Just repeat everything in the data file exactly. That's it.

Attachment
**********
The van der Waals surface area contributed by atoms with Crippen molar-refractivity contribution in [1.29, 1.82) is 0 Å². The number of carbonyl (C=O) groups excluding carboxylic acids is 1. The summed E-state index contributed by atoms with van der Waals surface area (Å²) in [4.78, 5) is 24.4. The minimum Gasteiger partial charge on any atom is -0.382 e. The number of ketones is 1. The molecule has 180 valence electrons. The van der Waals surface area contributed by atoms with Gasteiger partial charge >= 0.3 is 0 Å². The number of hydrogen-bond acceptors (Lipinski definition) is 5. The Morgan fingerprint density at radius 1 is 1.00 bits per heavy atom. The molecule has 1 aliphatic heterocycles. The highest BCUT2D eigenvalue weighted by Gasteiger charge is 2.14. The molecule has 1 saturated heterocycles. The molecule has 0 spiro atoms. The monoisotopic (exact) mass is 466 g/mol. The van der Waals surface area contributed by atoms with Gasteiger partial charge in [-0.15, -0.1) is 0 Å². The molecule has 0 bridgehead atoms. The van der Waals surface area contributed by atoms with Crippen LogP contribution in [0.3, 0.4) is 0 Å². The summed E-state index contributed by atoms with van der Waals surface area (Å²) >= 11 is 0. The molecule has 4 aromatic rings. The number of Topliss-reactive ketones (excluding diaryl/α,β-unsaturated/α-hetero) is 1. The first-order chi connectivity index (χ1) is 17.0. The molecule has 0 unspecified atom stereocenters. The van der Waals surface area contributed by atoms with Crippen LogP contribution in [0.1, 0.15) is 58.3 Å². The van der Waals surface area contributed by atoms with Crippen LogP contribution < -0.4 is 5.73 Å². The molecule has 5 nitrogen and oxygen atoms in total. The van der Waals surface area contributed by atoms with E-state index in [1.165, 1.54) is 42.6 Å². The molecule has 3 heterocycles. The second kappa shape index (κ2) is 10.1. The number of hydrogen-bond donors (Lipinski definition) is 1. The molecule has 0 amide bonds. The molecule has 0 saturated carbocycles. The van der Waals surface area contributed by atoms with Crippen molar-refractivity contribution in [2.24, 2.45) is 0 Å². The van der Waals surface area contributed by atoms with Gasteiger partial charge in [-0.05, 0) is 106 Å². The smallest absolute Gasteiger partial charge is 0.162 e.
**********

The van der Waals surface area contributed by atoms with Crippen molar-refractivity contribution in [1.29, 1.82) is 0 Å². The number of carbonyl (C=O) groups excluding carboxylic acids is 1. The summed E-state index contributed by atoms with van der Waals surface area (Å²) in [4.78, 5) is 24.4. The minimum Gasteiger partial charge on any atom is -0.382 e. The number of ketones is 1. The molecule has 180 valence electrons. The van der Waals surface area contributed by atoms with Gasteiger partial charge >= 0.3 is 0 Å². The number of hydrogen-bond acceptors (Lipinski definition) is 5. The Morgan fingerprint density at radius 1 is 1.00 bits per heavy atom. The molecule has 1 aliphatic heterocycles. The highest BCUT2D eigenvalue weighted by Gasteiger charge is 2.14. The molecule has 1 saturated heterocycles. The molecule has 0 spiro atoms. The monoisotopic (exact) mass is 466 g/mol. The van der Waals surface area contributed by atoms with Gasteiger partial charge in [-0.15, -0.1) is 0 Å². The molecule has 0 bridgehead atoms. The van der Waals surface area contributed by atoms with Crippen LogP contribution in [0.3, 0.4) is 0 Å². The summed E-state index contributed by atoms with van der Waals surface area (Å²) >= 11 is 0. The molecule has 4 aromatic rings. The number of Topliss-reactive ketones (excluding diaryl/α,β-unsaturated/α-hetero) is 1. The first-order chi connectivity index (χ1) is 17.0. The molecule has 0 unspecified atom stereocenters. The van der Waals surface area contributed by atoms with Crippen LogP contribution in [0.1, 0.15) is 58.3 Å². The van der Waals surface area contributed by atoms with Crippen LogP contribution < -0.4 is 5.73 Å². The molecule has 5 nitrogen and oxygen atoms in total. The van der Waals surface area contributed by atoms with E-state index in [1.165, 1.54) is 42.6 Å². The molecule has 3 heterocycles. The second kappa shape index (κ2) is 10.1. The number of hydrogen-bond donors (Lipinski definition) is 1. The molecule has 0 amide bonds. The molecule has 0 saturated carbocycles. The van der Waals surface area contributed by atoms with Crippen molar-refractivity contribution in [2.24, 2.45) is 0 Å². The van der Waals surface area contributed by atoms with Gasteiger partial charge in [-0.05, 0) is 106 Å². The smallest absolute Gasteiger partial charge is 0.162 e.